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Thread: Grandads Hone

  1. #21
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    Quote Originally Posted by Slawman View Post
    My slate hones have kind of a shiny look when water is put on them that oil stones don't have. After I lapped my Slates on my Norton Lapping stone I lapped one of them on my 1K King hone. That Indiana slate is a good finisher. Not real fast but almost as smooth as my Coti. I have a 5/8" Clauss round point that didn't feel real good after my 16K Shapton so I took it to the Slate hone & it smoothed right up with only a few strokes. Not quite as sharp but felt much better on my face. I used Smith's Honing Solution with just a little Ballistol on the slate & it worked just fine.

    Slawmeister
    Slawman, thank you. I have ordered my 60x loupe and have located some ballistol and some solution. Will probably check with a kitchen knife to start with, then try an old SR8 I have been playing with cleaning up and fitting new scales.
    Cheers T

  2. #22
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    Just mix some Ballistol with the Smith's. The ballistol will turn the Smith's white but it is no concern.
    As far as loupes go I found out that it is better to order two or three as replacement batterys cost more than a new loupe if you can find the batterys !!

    Slawman
    MrT1904 likes this.

  3. #23
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    So, what about Welsh Slate? I know they're super affordable, but are they any count? Does anyone have experience to share?

  4. #24
    Senior Member Iceni's Avatar
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    So, what about Welsh Slate? I know they're super affordable, but are they any count? Does anyone have experience to share?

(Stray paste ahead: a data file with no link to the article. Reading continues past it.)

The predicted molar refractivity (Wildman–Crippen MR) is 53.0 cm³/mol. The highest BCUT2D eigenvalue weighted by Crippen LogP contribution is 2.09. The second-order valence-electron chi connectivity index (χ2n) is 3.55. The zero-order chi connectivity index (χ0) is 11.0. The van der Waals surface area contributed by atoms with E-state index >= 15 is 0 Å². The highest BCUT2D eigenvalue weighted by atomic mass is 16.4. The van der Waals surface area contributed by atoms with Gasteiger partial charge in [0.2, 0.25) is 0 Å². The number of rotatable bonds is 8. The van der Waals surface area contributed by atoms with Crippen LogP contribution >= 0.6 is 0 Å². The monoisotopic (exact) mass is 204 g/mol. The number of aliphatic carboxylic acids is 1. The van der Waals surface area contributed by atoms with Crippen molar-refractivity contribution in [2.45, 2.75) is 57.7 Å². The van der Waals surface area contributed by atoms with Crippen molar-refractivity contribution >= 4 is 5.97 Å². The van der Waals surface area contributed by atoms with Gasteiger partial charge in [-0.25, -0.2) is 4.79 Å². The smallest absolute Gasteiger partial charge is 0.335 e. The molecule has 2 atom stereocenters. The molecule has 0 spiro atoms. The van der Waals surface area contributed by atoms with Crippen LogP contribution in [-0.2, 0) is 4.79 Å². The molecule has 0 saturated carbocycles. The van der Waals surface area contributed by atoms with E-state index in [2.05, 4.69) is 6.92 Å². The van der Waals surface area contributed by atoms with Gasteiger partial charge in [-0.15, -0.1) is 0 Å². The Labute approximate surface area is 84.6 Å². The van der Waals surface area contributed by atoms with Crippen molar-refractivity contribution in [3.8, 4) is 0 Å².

Slate for me has always failed. I can shave off it, but I don't have a single slate that produces an edge that is an outstanding shaving edge.

    Thuringian, High end Arkansas, High end synthetics, coticule. For me these stones simply beat the slate without breaking a sweat, And price wise you can pick them up cheap enough if you search.

    If you are looking to get cheap rocks to hone on then please think twice. Cheap gamble rocks can pay off but you still need a solid rotation of stones to be able to take advantage of any finishing stone. I would advise a norton 4/8 or naniwa 3/8. The cost is offset by the fact both of these stones can bevel set, and both of these stones can produce a shaving edge. Not as smooth as a 12K but perfectly usable. Once you have a rotation of synthetics you can start to play about with naturals, as you have the tools to be able to fix any problems.
    Real name, Blake

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